Despite the popularity of soda and other drinks in Ghana, there are still local brews that are equally popular. A part of Ghana’s gastronomy, these beverages signify local culture and history and can be a great way to get to know the country.

5 Popular Local Ghanaian Drinks To Try This Season

Below are the 5 popularly local Ghanaian drinks to try this season;

Table of Contents

Sobolo

Sobolo is definitely the most popular local Ghanaian drink on this list. It is made by boiling dry hibiscus leaves, which are called Bisap in certain parts of the country. Or it might be called Hibiscus tea by the resident bourgeoisie. The dry hibiscus leaves are boiled with cloves, ginger, and a host of other local herbs and spices. Others too add pineapple to give it an extra boost, and then sugar to make it sweet.

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Sobolo is believed to have health benefits and has been widely consumed during the COVID-19 pandemic as an immune booster. Sobolo is bottled and sold chilled or frozen.

Local Ghanaian Drinks

Pitoo

Pitoo is a type of beer that is consumed not only for its taste, but also because it has alcohol. It’s made from sorghum or millet ground into powder, mixed with water, stirred thoroughly and left to settle. The water on top after it settles is fetched off and the settled sorghum or millet paste boiled. The liquid after it is strained is what we call Pitoo. It is sold mostly in the south and north of the country.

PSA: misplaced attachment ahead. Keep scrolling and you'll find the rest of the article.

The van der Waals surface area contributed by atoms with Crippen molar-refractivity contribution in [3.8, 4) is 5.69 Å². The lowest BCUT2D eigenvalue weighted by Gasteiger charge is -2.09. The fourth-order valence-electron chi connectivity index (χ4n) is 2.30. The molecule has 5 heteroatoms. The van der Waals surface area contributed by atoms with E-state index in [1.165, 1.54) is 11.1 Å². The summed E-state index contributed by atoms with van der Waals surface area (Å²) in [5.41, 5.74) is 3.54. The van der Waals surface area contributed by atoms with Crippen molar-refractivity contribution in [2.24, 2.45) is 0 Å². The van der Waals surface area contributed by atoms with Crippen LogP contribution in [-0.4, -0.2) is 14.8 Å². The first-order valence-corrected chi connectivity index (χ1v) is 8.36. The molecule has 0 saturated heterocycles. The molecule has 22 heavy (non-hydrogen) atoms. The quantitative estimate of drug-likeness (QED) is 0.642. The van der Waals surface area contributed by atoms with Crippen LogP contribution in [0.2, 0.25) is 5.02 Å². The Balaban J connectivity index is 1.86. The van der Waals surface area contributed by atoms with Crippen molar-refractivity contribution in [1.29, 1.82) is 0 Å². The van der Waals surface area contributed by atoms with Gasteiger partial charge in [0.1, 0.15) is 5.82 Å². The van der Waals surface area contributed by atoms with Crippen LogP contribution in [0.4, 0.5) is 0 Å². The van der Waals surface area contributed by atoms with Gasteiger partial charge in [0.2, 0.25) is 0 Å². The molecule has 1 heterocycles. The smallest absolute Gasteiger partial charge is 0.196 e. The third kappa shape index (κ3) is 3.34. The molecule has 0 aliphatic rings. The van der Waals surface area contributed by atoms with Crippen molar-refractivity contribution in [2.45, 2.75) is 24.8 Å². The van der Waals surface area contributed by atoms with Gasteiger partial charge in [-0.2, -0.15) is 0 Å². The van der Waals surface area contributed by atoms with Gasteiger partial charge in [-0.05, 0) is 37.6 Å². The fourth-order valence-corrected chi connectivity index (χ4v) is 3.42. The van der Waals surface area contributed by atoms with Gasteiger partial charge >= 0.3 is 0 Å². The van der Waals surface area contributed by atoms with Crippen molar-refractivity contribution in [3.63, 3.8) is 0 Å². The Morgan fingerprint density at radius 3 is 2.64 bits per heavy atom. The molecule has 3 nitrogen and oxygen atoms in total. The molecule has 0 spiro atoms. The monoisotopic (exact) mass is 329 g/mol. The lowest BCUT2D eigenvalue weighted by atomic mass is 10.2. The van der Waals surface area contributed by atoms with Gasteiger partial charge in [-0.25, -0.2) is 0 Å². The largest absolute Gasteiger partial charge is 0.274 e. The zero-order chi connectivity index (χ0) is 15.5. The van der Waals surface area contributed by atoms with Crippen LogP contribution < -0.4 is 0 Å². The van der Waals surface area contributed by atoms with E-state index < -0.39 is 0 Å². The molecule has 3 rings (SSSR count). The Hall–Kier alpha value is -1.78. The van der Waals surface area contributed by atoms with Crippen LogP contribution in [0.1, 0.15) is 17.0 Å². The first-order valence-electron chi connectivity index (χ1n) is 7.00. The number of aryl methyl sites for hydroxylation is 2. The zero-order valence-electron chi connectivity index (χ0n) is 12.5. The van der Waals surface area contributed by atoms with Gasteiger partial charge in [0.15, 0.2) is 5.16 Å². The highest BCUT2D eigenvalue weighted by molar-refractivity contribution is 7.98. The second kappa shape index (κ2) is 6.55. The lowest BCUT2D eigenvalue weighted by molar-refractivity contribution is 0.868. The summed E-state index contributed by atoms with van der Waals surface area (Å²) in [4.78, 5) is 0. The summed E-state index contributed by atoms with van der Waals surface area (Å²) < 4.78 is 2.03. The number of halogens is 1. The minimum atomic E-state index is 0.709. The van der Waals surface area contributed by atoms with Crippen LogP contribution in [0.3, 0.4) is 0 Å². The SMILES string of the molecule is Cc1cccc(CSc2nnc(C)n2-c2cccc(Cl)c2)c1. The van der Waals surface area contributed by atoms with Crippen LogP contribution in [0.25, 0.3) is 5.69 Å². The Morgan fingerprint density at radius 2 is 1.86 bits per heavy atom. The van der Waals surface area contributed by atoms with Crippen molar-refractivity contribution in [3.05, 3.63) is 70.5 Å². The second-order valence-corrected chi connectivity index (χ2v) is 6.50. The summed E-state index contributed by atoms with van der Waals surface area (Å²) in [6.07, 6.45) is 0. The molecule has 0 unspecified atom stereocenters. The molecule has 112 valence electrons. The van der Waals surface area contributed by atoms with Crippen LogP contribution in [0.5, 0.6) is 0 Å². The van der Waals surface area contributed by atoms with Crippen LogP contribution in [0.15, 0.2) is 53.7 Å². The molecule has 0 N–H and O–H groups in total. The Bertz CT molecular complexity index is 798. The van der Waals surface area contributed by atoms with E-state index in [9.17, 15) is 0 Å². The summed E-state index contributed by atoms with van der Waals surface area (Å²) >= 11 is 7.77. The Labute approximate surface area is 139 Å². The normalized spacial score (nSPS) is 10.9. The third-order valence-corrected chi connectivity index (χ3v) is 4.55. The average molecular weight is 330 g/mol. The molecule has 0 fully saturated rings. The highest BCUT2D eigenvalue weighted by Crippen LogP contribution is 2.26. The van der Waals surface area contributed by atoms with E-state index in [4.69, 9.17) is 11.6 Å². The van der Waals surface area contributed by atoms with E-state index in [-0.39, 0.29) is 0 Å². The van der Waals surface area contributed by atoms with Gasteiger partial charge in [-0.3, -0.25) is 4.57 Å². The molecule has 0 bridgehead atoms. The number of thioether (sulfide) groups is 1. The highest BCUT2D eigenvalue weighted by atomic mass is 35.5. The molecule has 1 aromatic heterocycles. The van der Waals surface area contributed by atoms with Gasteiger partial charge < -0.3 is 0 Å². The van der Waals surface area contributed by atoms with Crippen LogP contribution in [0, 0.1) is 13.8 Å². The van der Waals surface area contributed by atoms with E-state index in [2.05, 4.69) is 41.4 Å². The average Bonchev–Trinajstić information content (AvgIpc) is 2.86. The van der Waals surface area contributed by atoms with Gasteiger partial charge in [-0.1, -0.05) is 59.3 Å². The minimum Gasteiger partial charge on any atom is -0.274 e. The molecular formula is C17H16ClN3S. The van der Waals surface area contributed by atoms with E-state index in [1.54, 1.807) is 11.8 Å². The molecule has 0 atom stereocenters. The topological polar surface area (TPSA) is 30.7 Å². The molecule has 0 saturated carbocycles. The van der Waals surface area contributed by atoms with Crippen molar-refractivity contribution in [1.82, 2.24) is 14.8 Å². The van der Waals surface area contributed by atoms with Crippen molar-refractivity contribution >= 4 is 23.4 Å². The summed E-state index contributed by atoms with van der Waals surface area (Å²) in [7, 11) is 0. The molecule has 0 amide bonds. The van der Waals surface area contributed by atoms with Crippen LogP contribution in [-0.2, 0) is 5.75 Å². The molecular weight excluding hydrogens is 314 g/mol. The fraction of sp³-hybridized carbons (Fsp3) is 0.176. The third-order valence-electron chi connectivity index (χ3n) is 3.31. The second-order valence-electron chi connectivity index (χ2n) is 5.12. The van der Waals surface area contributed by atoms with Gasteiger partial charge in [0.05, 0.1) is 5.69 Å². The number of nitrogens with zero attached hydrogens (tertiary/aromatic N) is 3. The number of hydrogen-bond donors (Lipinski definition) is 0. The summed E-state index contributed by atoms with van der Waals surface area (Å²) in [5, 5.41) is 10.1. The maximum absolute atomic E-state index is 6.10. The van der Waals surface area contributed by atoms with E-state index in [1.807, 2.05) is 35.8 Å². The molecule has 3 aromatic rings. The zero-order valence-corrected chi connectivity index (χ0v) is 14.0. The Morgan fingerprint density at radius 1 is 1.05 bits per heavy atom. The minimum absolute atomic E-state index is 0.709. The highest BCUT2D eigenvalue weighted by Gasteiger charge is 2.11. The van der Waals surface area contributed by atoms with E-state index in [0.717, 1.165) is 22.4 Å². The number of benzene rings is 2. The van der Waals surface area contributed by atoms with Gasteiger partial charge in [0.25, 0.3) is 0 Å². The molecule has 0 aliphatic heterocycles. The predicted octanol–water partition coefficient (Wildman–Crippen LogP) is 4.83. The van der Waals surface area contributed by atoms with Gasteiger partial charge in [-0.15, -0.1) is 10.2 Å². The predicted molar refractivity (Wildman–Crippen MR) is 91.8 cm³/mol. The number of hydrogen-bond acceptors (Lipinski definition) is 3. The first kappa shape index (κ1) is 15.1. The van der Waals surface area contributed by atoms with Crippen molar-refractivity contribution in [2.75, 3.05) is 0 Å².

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Local Ghanaian Drinks

Asaana/Aliha

In Ghana, a fermented corn beverage called Asaana is popular among the locals. The drink is made with fermented corn and sugar. First, the corn is sprinkled with water and covered for 2-4 days to allow it to ferment and sprout. It is then boiled for about an hour, after which the water is strained from it and added to caramelized sugar.

Local Ghanaian Drinks

Burkina

Burkina is a Ghanaian millet-based drink made with fresh cow milk or milk powder, salt, water, and sugar. People in the north of Ghana have been consuming the drink since the 1970s when it was introduced to them by traders from Burkina Faso (the former Upper Volta), where it is called “Degeh”. The millet in the Burkina village contains magnesium, manganese, calcium, phosphorus, and Vitamin B. The milk has Vitamin D and Calcium which makes it a great source of good nutrition.

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Local Ghanaian Drinks

Lamugin

Lamugin, also popularly known as “Hausa beer”, is a ginger drink with origins in the Northern part of Ghana. Uncooked rice or millet is soaked overnight to soften it, and blended. Water, cloves, and ginger are added to the blend. It is then sifted and doused with sugar. Like other local drinks

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